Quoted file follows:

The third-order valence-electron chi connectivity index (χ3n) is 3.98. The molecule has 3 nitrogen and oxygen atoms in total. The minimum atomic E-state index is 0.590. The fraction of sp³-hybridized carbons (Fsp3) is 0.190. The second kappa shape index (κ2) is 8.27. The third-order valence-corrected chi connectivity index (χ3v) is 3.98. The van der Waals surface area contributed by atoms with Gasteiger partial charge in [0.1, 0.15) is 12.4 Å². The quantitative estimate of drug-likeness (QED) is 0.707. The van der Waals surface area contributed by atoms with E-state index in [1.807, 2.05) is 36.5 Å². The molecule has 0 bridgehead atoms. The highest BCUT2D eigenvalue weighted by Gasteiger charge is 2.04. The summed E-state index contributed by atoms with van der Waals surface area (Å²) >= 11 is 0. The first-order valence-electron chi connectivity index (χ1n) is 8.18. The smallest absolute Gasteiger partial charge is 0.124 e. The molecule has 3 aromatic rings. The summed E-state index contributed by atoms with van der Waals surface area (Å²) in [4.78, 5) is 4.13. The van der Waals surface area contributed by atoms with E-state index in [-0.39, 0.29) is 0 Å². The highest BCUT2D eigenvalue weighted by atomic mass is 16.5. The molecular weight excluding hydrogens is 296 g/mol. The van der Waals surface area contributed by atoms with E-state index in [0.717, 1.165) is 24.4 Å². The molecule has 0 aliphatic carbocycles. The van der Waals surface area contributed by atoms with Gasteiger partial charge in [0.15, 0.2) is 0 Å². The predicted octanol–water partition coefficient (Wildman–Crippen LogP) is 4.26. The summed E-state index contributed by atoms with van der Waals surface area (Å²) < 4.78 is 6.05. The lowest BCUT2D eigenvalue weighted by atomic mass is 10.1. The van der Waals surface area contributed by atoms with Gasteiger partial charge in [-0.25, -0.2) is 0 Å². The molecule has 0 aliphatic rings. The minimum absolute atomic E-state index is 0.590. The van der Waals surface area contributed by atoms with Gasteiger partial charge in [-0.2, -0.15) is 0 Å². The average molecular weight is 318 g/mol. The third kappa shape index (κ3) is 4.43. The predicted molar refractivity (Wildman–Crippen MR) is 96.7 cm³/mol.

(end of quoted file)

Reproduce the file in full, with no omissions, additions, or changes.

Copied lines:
The third-order valence-electron chi connectivity index (χ3n) is 3.98. The molecule has 3 nitrogen and oxygen atoms in total. The minimum atomic E-state index is 0.590. The fraction of sp³-hybridized carbons (Fsp3) is 0.190. The second kappa shape index (κ2) is 8.27. The third-order valence-corrected chi connectivity index (χ3v) is 3.98. The van der Waals surface area contributed by atoms with Gasteiger partial charge in [0.1, 0.15) is 12.4 Å². The quantitative estimate of drug-likeness (QED) is 0.707. The van der Waals surface area contributed by atoms with E-state index in [1.807, 2.05) is 36.5 Å². The molecule has 0 bridgehead atoms. The highest BCUT2D eigenvalue weighted by Gasteiger charge is 2.04. The summed E-state index contributed by atoms with van der Waals surface area (Å²) >= 11 is 0. The first-order valence-electron chi connectivity index (χ1n) is 8.18. The smallest absolute Gasteiger partial charge is 0.124 e. The molecule has 3 aromatic rings. The summed E-state index contributed by atoms with van der Waals surface area (Å²) in [4.78, 5) is 4.13. The van der Waals surface area contributed by atoms with E-state index in [-0.39, 0.29) is 0 Å². The highest BCUT2D eigenvalue weighted by atomic mass is 16.5. The molecular weight excluding hydrogens is 296 g/mol. The van der Waals surface area contributed by atoms with E-state index in [0.717, 1.165) is 24.4 Å². The molecule has 0 aliphatic carbocycles. The van der Waals surface area contributed by atoms with Gasteiger partial charge in [0.15, 0.2) is 0 Å². The predicted octanol–water partition coefficient (Wildman–Crippen LogP) is 4.26. The summed E-state index contributed by atoms with van der Waals surface area (Å²) < 4.78 is 6.05. The lowest BCUT2D eigenvalue weighted by atomic mass is 10.1. The van der Waals surface area contributed by atoms with Gasteiger partial charge in [-0.25, -0.2) is 0 Å². The molecule has 0 aliphatic rings. The minimum absolute atomic E-state index is 0.590. The van der Waals surface area contributed by atoms with Gasteiger partial charge in [-0.2, -0.15) is 0 Å². The average molecular weight is 318 g/mol. The third kappa shape index (κ3) is 4.43. The predicted molar refractivity (Wildman–Crippen MR) is 96.7 cm³/mol.